It’s no real surprise that folks are working from their domiciles. That is, people that can work from home. It’s quite understood that there are a lot of occupations that do require an in-person presence, such as the jobs performed by caretakers, those that work in retail, public service positions that range from law enforcement agents to first responders, and so on. However, this article will focus upon those that do have the capacity from performing “office”-type work assignments far away from a traditional office space. (Thanks for your understanding!)
Anyway, since this pandemic is already entering its second year to when things took its turn, people started to hunker down. Over the change of course, people began to work remotely. Beforehand, they would get up at some ungodly hour in the morning–sometimes before dawn or some other time of day that was considered as “too early” for them, got themselves ready for the day by going through what some would call their “s#it-shower-shave” ritual, then grabbing some form of “breakfast” (cup of coffee, a donut, a scoop of breakfast cereal, a piece of last night’s leftovers, or perhaps no breakfast at all), hop into their method of transportation (car, bus, subway train, bicycle, etc.) and fight the traffic in to order to get to their place of work. From there, they would spend eight, ten, or perhaps twelve hours of the day working all through that time at some location far(er) from home. They would have superiors (“bosses”) calling the shots of what has to be done, sometimes breathing down the necks of their employees, always presenting themselves as a friendly guide, an mild annoyance, or perhaps as a threat to their line of work. There is of course, the fellow workers as part of the office staff. Some are nice people to hang around with. Others are amusing for what they are, but never get any father from being a friendly face. And even there are some co-workers that are just there and nothing more. One may see them every time, but it would never go beyond any communication outside of something related to their work detail. Those folks are the “ghost workers” because you sometimes see them, and at other times, you don’t!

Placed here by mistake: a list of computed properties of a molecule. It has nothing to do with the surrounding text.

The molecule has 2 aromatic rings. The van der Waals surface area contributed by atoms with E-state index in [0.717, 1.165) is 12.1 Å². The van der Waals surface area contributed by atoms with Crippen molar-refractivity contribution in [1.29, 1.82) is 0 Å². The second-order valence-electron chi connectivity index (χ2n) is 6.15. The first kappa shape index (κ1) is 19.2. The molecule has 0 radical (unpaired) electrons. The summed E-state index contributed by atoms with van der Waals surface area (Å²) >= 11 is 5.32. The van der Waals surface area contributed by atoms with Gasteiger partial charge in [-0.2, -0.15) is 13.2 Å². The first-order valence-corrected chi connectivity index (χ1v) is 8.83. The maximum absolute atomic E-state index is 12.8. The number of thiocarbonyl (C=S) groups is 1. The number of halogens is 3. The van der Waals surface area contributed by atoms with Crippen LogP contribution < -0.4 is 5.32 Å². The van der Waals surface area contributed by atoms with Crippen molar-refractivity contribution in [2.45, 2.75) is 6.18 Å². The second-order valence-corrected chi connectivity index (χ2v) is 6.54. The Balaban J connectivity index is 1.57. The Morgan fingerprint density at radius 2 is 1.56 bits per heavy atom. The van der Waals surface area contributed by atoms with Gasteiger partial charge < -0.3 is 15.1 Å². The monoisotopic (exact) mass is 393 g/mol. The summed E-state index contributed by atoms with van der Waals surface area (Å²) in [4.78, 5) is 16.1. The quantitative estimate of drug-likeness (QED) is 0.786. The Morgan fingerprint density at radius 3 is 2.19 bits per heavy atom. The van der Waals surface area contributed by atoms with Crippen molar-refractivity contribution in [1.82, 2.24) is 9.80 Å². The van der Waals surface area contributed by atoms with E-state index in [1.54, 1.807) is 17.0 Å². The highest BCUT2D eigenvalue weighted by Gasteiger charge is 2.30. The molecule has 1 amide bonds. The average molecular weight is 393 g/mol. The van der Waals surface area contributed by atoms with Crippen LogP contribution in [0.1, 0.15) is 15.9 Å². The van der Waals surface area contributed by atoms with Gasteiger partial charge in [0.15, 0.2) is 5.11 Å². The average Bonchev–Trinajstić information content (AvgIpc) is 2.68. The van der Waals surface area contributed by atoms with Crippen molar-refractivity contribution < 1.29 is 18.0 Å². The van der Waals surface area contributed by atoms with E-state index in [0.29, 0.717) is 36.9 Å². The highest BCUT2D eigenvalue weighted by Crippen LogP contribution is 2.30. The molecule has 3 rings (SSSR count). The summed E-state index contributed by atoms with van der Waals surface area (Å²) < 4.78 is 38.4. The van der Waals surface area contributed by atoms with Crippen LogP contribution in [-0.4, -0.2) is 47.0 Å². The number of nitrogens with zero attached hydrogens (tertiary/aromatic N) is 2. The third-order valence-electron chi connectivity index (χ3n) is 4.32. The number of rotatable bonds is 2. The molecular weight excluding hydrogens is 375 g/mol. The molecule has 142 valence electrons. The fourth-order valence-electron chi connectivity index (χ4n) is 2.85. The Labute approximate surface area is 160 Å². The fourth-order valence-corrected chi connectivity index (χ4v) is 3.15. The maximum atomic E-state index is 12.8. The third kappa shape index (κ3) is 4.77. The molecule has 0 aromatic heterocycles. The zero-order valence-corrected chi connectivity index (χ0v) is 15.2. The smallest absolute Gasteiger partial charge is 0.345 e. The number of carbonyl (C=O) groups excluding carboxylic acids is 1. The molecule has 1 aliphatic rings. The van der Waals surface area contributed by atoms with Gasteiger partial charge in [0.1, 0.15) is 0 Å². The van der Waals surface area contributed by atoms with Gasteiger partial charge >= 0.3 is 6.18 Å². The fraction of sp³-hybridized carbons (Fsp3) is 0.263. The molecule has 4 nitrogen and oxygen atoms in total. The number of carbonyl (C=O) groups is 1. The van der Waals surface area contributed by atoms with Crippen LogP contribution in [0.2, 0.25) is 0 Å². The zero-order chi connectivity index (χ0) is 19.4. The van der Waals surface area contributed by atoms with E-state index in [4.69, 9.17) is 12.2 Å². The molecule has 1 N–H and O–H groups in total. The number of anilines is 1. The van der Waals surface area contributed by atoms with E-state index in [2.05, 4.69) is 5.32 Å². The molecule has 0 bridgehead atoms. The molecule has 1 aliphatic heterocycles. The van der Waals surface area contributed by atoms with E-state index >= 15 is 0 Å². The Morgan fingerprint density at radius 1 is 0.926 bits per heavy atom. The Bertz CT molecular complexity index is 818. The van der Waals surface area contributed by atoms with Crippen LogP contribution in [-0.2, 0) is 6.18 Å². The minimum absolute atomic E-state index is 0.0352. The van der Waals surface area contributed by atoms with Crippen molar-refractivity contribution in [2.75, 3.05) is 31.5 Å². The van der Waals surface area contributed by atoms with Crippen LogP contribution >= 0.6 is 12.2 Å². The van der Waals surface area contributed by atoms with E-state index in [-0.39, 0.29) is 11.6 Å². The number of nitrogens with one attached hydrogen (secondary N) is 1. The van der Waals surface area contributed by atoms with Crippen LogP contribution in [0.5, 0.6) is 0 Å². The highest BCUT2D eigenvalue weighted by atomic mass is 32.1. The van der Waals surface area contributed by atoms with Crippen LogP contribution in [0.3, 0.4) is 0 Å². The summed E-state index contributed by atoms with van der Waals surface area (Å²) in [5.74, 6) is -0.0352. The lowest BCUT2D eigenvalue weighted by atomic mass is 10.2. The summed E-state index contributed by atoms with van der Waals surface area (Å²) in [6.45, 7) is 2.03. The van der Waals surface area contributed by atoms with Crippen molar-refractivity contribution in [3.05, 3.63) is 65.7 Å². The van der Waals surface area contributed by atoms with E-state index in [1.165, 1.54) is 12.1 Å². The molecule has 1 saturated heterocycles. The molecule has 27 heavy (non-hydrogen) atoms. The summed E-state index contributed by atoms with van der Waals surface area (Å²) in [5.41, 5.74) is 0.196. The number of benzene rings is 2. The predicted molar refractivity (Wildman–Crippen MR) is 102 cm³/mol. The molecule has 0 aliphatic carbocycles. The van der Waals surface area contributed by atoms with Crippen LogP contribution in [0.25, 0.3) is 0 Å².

After a day of that form of fun ‘n excitement, then the morning drive becomes the evening drive, were once again one climbs into their method of transportation to head over to their post-work place of being. Yes, there is the “happy-hour” joint where one can wind down to tip a few cold ones with others, or sometimes by one’s self. One can grab a bit to eat somewhere with others or on one’s lonesome. Or for many, it’s time shlepping back to head home to take care of related matters from others las part of the home based family, or to just taking care of household chores and duties from cleaning, cooking, and maybe paper shuffling (Paying bills, etc.) Of course, there’s the consumption of video related content through a device that sports a screen for a couple of hours! Finally after all of that is said and done, it’s time to call it a night when for the next day, it’s time to repeat it all again! This form of being can also be called “SSDD”-Same s#it, different day!